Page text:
How Classical Musicians Develop Alternate Careers

February 28, 2005

After a period of intense and focused learning and training, classical musicians face a job market that has limited opportunities to perform or teach. They have increasingly become aware that they can use the skills and values they learned in their musical education to forge careers outside of performance and education. What leads them to choose alternate careers? How do they make the transition? What are the skills they have transferred from their musical education into alternative careers? The three musicians interviewed here present different answers to these questions.

Politics and family background influenced the career path of violinist and Grammy award winning classical record engineer and producer Da-Hong Seetoo. He grew up in China during the Cultural Revolution (1966-76), and learned how to repair his fathers illegal reel-to-reel tape recorder. Both his parents were musicians and Seetoo became a star student at the Shanghai Conservatory where he was discovered by Boston Symphony concertmaster Joseph Silverstein in 1979.

By the time he was a graduate student at Juilliard he was sought after to make audition tapes for his peers. People knew I was always tinkering with recordingsit came naturally, he said. When he graduated he tried life as a violin soloist, but it was lonely and unsatisfying. Six months later he was asked to fill in for a sick engineer who was recording the Bach Partitas for violinist Eugene Drucker of the Emerson Quartet.

Today Seetoos recording career is flourishing, and his musical education is essential to his success.

Violinist Lisa Kobialka took a different route to finding her career niche. She lost her job when the Sacramento Symphony Orchestra ceased operations. So after a year of touring with the San Francisco Operas Merola Orchestra and with her familys support (all musicians), she decided to pursue a law degree. I loved music but I didnt want it to be the only thing I could do. I have lots of musician friends who are struggling and feel bitter. They have other skills but choose not to use them. I didnt want music to be that way for me, she said.

Today Lisa is a Senior Associate in the law firm of Perkins Cole, an intellectual property litigation law firm. In law school I needed discipline and focus to study for hours, and having to practice musical passages over and over served me well. Although I am a shy person, Im a performer in the courtroom and, without my musical training, I wouldnt be good at it.

The career path of James Bulger, oboist, took another course. At age 10, James switched from playing the violin to the oboe at the request of the high school band director. By the time he graduated from high school, hed won two oboe competitions, played a concerto with the Seattle Symphony, and went on to Boston University to study with Ralph Gomberg. But nerves were a serious issue for him at auditions. I remember auditioning for a position with the Hartford Symphony. It seemed to me an unappealing city, and the salary was only $24,000 a year, Bulger said. I wasnt excited and didnt want to face playing in a Class B orchestra until I could get into a major orchestra, he said. He lost the audition.

About the same time he bought his first Honda and loved it. In 1987 he met a charismatic woman who was training people to sell Hondas on commission. In June of 1988 I sold 25 carsa top performer. Money was no longer a problem and I could still play when and where I wanted to, he related. Today James sells 500 cars a year and is principal oboist of the Pro Arte Chamber Orchestra in Boston. Its clear that he is as passionate about selling cars as he is about playing the oboe.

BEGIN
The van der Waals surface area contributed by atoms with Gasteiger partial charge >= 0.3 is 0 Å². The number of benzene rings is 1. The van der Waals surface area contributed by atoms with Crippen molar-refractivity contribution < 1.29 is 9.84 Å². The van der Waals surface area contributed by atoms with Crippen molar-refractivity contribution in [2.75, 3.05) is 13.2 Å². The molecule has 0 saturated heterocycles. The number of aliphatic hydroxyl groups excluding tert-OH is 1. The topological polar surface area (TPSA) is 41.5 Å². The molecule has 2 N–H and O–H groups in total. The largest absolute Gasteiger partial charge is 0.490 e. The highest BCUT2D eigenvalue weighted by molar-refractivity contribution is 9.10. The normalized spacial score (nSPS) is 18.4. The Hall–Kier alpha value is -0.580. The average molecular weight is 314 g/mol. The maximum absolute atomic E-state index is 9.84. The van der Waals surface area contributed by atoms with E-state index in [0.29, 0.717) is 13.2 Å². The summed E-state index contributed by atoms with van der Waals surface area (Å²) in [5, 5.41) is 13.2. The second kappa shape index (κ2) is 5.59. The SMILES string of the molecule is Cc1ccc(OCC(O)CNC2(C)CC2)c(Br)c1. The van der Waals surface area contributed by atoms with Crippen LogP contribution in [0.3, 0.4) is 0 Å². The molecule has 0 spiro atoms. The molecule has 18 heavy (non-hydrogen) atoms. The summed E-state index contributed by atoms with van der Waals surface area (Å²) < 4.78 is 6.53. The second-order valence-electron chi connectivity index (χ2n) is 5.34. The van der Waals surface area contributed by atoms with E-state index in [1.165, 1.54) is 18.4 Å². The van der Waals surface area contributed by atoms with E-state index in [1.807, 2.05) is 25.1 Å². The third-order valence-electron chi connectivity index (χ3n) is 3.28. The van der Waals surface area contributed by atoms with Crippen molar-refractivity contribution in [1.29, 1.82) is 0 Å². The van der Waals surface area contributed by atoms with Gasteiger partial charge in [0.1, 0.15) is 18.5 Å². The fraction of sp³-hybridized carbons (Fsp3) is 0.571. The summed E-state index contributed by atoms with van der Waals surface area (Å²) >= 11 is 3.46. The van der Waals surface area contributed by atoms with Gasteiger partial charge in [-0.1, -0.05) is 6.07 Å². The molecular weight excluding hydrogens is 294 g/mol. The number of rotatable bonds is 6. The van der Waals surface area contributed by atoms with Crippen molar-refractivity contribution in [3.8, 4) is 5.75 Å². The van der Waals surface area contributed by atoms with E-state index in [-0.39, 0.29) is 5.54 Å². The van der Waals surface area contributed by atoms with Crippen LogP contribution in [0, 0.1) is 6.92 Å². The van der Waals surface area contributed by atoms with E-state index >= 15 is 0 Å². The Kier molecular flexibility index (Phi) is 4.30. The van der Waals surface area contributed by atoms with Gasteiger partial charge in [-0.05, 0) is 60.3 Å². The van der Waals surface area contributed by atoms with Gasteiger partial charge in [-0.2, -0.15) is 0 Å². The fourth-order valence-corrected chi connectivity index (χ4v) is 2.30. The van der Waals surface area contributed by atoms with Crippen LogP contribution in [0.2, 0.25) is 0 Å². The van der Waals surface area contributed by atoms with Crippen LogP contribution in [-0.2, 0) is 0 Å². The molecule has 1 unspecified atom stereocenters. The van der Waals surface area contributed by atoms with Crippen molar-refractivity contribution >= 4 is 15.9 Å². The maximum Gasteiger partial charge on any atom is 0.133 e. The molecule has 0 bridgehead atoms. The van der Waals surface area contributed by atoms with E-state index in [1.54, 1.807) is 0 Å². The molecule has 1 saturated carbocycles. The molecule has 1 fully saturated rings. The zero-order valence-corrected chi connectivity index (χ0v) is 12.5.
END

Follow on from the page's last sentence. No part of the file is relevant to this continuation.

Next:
But there are regrets about not having a full time professional music career. Every time I see an opening for an oboist I say that could have been me. There is an emptiness in me that Im not doing it full time, Bulger admits. But at other times I think Im a pretty lucky guy. I earn a good living and still play the oboe when I want to. His musical experience has supported his sales career. Winning music competitions fueled his ferocious drive to be the best. He has the discipline to be persistent in the sales process, the integrity to make a promise and keep it, and the mathematical aptitude to find the best price for his customers.

These musicians have improvised, reinvented and transformed themselves using the transferable skills their musical training provided:

  • the discipline of learning to perform music;
  • the time management needed to balance practice time with lifes other demands;
  • the attention to detail needed to learn music, and
  • the need to accept criticism and integrate feedback into their lives.

The persistence and focus of performances contributed to Lisa Kobialkas success as a lawyer. Winning musical competitions gave James Bulger the motivation to become a top Honda car salesman.

Childhood interests, basic personality traits and family background also influence a music students career choices. Da-Hong Seetoo transformed his love for repairing audio equipment into a CD engineering and producing career. Lisa Kobialka initially resisted her fathers guidance away from a musical career into law but circumstances finally pointed her in that direction.

The career choices graduating music students have to make are complex. American music schools continue to provide their students with the best music education in the world. Its time to examine and acknowledge those music graduates who successfully transition into alternate careers outside of performing and teaching and beyond the music industry.

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